The danger of his addiction being exposed causes tension for many of the scenes between Mulligan and Fassbender but there is also an uneasy sense that he has a fear of restraint in her presence. ‘It’s like the one woman he can’t screw,’ said Morgan. ‘It’s more about control and boundaries. Brandon no longer has boundaries.’ Though there is very little dialogue, the few moments of light comedy, the cinematography and carefully cut scenes speak for themselves. One particularly impressive moment is the continuous shot where Brandon jogs through the streets of New York at night to avoid hearing his sister having sex with his boss in his own bedroom.

As for all of that gratuitous nudity, the sex scenes are not as explicit as one might expect, although one particular appendage gets a lot of screen time. Whereas one might have expected titillating Don Draper liaisons or frenzied American Psycho-style orgies, Fassbender surprisingly injects a lot of humanity into Brandon. His behaviour becomes so normal to him that we, too, can believe that this is the world as he sees it. It also feels as if, during Brandon’s lowest ebb, that his character’s perversions could be pushed further to portray just how damaging his behaviour is to others and himself. In spite of this, Fassbender does an excellent job of creating a character who is equally loathsome as he is pitiful and unusually compelling.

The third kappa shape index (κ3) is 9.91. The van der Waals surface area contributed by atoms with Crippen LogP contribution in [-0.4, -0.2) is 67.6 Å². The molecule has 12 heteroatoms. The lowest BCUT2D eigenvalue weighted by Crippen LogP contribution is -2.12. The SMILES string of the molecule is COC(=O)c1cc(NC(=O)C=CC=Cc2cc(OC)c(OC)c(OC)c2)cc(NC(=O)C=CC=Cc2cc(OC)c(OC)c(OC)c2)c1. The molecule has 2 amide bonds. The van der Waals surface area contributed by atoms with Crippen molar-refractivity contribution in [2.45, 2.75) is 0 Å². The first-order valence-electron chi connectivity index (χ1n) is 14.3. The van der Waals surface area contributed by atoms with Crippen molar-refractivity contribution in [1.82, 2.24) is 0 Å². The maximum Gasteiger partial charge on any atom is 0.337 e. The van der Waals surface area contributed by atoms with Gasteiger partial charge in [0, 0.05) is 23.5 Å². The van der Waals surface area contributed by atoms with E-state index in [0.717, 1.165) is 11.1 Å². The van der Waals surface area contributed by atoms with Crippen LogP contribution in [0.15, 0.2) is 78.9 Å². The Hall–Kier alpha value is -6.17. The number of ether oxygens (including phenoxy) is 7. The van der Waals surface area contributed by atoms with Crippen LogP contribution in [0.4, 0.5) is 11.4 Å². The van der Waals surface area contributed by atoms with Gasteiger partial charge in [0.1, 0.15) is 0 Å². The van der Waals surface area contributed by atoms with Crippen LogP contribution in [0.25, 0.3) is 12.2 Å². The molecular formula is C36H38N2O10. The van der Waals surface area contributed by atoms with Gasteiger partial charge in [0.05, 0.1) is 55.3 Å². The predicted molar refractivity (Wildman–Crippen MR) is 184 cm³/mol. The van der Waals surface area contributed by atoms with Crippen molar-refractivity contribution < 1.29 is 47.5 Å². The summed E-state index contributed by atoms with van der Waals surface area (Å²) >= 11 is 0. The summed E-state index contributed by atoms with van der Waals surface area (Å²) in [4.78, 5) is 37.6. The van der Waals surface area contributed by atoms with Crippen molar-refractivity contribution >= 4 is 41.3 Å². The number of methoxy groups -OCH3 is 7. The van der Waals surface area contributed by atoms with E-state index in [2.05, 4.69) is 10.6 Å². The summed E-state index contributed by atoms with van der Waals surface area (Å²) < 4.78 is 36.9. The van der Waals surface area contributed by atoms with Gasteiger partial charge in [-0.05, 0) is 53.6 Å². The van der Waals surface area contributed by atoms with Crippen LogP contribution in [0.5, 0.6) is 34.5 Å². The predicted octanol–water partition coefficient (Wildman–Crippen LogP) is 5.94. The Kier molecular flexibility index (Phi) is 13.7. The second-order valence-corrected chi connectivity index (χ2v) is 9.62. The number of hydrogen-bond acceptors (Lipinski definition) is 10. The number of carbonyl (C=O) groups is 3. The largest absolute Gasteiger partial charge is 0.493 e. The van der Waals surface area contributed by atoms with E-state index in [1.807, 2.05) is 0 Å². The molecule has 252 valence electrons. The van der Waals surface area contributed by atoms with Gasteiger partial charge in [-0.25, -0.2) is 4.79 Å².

As for Mulligan, she gives us an insight into both characters without having to do much at all. Sissy’s minimal screen time is compensated by her child-like neuroticism, erratic lifestyle and dependency on Brandon for affection. ‘It’s like one character is imploding and the other is exploding,’ said Morgan. ‘They choose to deal with their problems in very different ways.’

The finale leaves us with a subtle climax in which we never really learn how it all ends, whilst the event that precedes it does not seem to fit the tone. McQueen and Morgan stated that even they never knew what happened to their characters because one never knows where addiction may lead.

Without a doubt, Mulligan and Fassbender deserve all the hype, yet something seems to be missing from the story. For what it’s worth a sense of closure would put the audience’s mind to rest.

Overall, Shame is one of the more interesting pieces of cinema to come out of the UK in a long time. It is beautifully shot and the subtlety of McQueen’s characterization allows us to see reality as it is. In this case, it is an insight into the world of two people who are extremely damaged and are dealing with pain from opposite ends of a behavioural spectrum. However, this film could have been much, much more had McQueen braved to delve a little deeper.

 

Best line: ‘Inter-racial facials, cream pies – I don’t even know what that is!’
Best scene: Brandon’s jog through the streets of New York.
Most awkward scene to watch with your parents: The threesome.